There seems to be lots of discussion lately about the FTC disclaimers we use. I first read about it over at Sophisticated Dorkiness. Her post was really well written and she made several valid points.
Several days later, posts at There Were Books Involved… and On Starships & Dragonwings popped up in my feed, both of which were also very well done with valid points.
Nothing against any of these bloggers, but I stopped reading at that point and turned into a grumpy old curmudgeon, yelling at non-existent kids to get off my lawn.
When the FTC first issued their guidelines, I put a disclaimer at the end of my reviews like a good little blogger.
Then I was told that it needed to be at the top of my post. Fine. I moved it to the top of my reviews.
But no, that still wasn’t good enough as it’s supposed to stand out.
Sadly, I don’t have access to the flashing neon fonts so just changed the color. Finding phrasing that I was comfortable with, I thought I was in compliance and wouldn’t have to worry about it any more.
Apparently I counted my chickens before they were hatched and I’m still doing it wrong. *sigh*
What’s wrong with using “in exchange for an honest review” as part of your disclaimer? I only put that on the titles I actually review, not on my book haul posts.
My review policy states that I will be happy to take review requests under consideration and nowhere does it promise a review.
My only requests are to NetGalley/Edelweiss and the rest of my review copies come from email pitches. Do I really need to change my phrasing again?
Once I find something that I think works for me, I tend to keep it. I don’t like change for changes sake.
I am part of the Amazon Vine program, which recently changed policies and now requires a review for every item requested. This is still relatively new, as the program I signed up for only required a certain percentage of reviews per items.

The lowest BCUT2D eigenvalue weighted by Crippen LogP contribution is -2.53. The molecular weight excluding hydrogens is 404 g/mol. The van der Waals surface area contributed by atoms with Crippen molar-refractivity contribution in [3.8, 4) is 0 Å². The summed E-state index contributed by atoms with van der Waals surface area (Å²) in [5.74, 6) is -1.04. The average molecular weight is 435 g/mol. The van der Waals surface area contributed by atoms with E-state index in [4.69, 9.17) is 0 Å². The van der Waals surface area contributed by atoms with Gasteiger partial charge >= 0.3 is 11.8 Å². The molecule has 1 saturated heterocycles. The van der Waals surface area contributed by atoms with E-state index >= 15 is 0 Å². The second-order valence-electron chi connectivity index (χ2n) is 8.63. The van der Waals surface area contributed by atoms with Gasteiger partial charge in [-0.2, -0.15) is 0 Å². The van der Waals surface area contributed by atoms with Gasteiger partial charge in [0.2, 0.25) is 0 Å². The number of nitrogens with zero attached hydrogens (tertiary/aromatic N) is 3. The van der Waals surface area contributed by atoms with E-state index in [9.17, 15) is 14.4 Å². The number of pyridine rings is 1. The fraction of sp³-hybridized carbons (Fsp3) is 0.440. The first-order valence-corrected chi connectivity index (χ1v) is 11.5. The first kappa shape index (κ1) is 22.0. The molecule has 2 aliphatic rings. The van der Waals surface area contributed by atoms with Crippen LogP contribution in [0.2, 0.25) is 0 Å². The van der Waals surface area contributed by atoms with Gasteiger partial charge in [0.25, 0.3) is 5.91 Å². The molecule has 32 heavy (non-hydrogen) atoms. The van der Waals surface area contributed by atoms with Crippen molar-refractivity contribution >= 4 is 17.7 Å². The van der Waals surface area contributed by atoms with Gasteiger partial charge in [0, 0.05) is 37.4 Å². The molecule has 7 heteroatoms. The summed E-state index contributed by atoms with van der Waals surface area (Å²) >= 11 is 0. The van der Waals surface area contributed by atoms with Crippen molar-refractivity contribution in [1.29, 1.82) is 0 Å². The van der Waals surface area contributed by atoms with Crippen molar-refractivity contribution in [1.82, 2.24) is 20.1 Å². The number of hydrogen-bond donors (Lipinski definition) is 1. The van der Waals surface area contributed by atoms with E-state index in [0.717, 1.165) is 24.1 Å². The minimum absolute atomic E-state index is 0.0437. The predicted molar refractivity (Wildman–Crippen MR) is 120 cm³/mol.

I see nothing wrong with this, as they are sending you an item at no charge and the least you can do is write a review.
All this has done is make me more selective about which items I request, although to be honest I keep missing my deadlines and submitting my reviews late.
I seem to have issues with authority and deadlines and being told what to do, but that’s a discussion for another day….
Mountain or molehill?
So are bloggers making a mountain out of a molehill ? Do I really have to change my disclaimer if I don’t want to?
Several of the posts mention that changing their policy from “in exchange” to “for review consideration” has helped lower their stress levels about having to read all the books.
Lowering stress levels is always a good thing, but don’t we bring this on ourselves with self-imposed deadlines?
Lately, the only books I’ve been stressing about reading in time are blog tour books where I have to post on a certain date.
I do ask publishers/publicists/the-kind-people-who-pitch-me-books to let me know if they need a review posted by a certain date, but they rarely give me a date.
What say you?
Do I need to stop using my “book received in exchange for an honest review” disclaimer and change to “book received for review consideration“? Is it really that big a deal?
Should I update my review policy, which was last updated in 2012?
Should I include a link to my review policy in my acceptance emails to review pitches? Should I cut my waist-length hair short for the summer? Sorry…got distracted.
Anywaaaaay…..sorry for the long rant.
I’ve rewritten this a few times and while it’s not as snarky as my first draft, it’s probably still not fit for print.
But I can only rewrite something so many times before I get bored, and I’m going to post it anyway because I’d hate to have spent that much time working on something only to trash it.